As far as my husband is concerned there isn’t an ailment known to man that won’t benefit from a liberal dose of Manuka honey. His faith in honey’s restorative powers extends from the useful (ulcers!) to the absurd (CANCER). Imagine the father of the bride in My Big Fat Greek Wedding and his ever present bottle of Windex. Now imagine my husband’s delight when he forwarded me this study.
New research out of the University of Sydney suggests that Manuka honey reduces wound size and healing time of horses’ leg wounds. It’s the first clinical trial of Manuka honey conducted in horses.
“Wounds in horses, particularly leg wounds, have long healing periods. But we found applying a Manuka honey gel throughout healing led to 27 percent faster healing times,” says lead researcher Dr. Andrea Bischofberger. Dr. Bischolfberger is a Swiss veterinarian currently with the Research and Clinical Training Unit (REaCT) at the University Veterinary Teaching Hospital in Camden, a part of the University of Sydney.
“Wounds in horses which received no treatment took an average of 64 days to heal, while those treated with Manuka honey gel took 47 days to heal,” she says.
The findings are the result of three clinical trials conducted at the University.
Study 1: Is Honey Effective?
“The first study was to prove efficacy, so one standardized wound was created on each front cannon bone. Because the honey was liquid, we bandaged each leg and applied the honey daily for 12 days,” says Dr. Andrew Dart, REaCT Director. Professor Dart is a surgical specialist and expert on the complications associated with lower leg wound healing in horses. He is supervising Dr Bischofberger’s research.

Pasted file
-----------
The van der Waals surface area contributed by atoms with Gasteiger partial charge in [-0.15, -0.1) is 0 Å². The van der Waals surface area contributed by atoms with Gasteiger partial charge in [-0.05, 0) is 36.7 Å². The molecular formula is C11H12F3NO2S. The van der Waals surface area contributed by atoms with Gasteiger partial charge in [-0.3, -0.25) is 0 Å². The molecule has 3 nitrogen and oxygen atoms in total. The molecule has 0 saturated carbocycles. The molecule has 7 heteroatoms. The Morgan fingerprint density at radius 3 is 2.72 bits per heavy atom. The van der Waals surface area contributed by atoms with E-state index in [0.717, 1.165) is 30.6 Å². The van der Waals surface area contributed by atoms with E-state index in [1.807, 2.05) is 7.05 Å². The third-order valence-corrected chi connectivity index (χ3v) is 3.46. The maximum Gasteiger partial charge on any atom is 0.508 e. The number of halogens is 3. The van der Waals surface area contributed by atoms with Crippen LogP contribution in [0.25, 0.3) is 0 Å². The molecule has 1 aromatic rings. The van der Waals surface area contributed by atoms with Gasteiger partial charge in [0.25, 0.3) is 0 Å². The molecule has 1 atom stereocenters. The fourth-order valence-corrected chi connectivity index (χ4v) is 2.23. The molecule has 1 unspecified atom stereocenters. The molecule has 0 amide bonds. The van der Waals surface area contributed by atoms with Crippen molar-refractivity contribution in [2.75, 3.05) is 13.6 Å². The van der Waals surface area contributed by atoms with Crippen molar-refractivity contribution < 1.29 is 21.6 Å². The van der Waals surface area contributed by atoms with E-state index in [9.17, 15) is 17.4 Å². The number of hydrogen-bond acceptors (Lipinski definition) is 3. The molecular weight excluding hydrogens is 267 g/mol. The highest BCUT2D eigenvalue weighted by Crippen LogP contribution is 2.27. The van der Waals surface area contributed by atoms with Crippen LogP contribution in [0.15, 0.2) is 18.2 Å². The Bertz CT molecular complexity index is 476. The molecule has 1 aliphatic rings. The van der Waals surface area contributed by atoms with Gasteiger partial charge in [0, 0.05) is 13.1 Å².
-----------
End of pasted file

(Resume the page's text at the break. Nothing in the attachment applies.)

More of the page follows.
A previous study conducted by Dr. Dart found that semi-occlusive dressings (dressings that allow gas and water to pass through) on horse limbs are predisposed to excess granulation tissue, or proud flesh. Removing the bandages at 12 days reversed the effect.
“Wounds that are bandaged for 12 days retract more and therefore are larger than unbandaged wounds. So, bandaging for 12 days aids in producing a more natural wound-healing model, as compared to just creating standard surgical wounds using a scalpel blade under aseptic conditions. As a result, the model used to test the honey was a better than earlier models,” he says.
Wound size in the pilot study on honey was measured from standardized photographs using digital imaging. “What we found was that honey treated wounds retracted less and were smaller than untreated wounds out to day 42, but overall healing was not affected,” says Dr. Dart.
Study 2: What about Diluted Honey?
In the second study, the researchers developed a Manuka honey gel of 66% honey and 34% water-based gel. “This was based on information from the ancient Egyptian literature where they found diluting honey had no effect on efficacy,” explains Dr. Dart.
Multiple wounds were created on each leg. The wounds were bandaged for 12 days and contaminated for 24 hours to try and recreate a more naturally occurring wound. “We treated wounds with honey alone for 12 days, honey gel for 12 days, honey gel throughout healing, gel alone and control wounds,” he says.
Honey and honey gel were found to be equally as effective. “The wounds treated with honey and honey gel retracted less and were smaller than control and gel treated wounds out to day 35,” says Dr. Dart.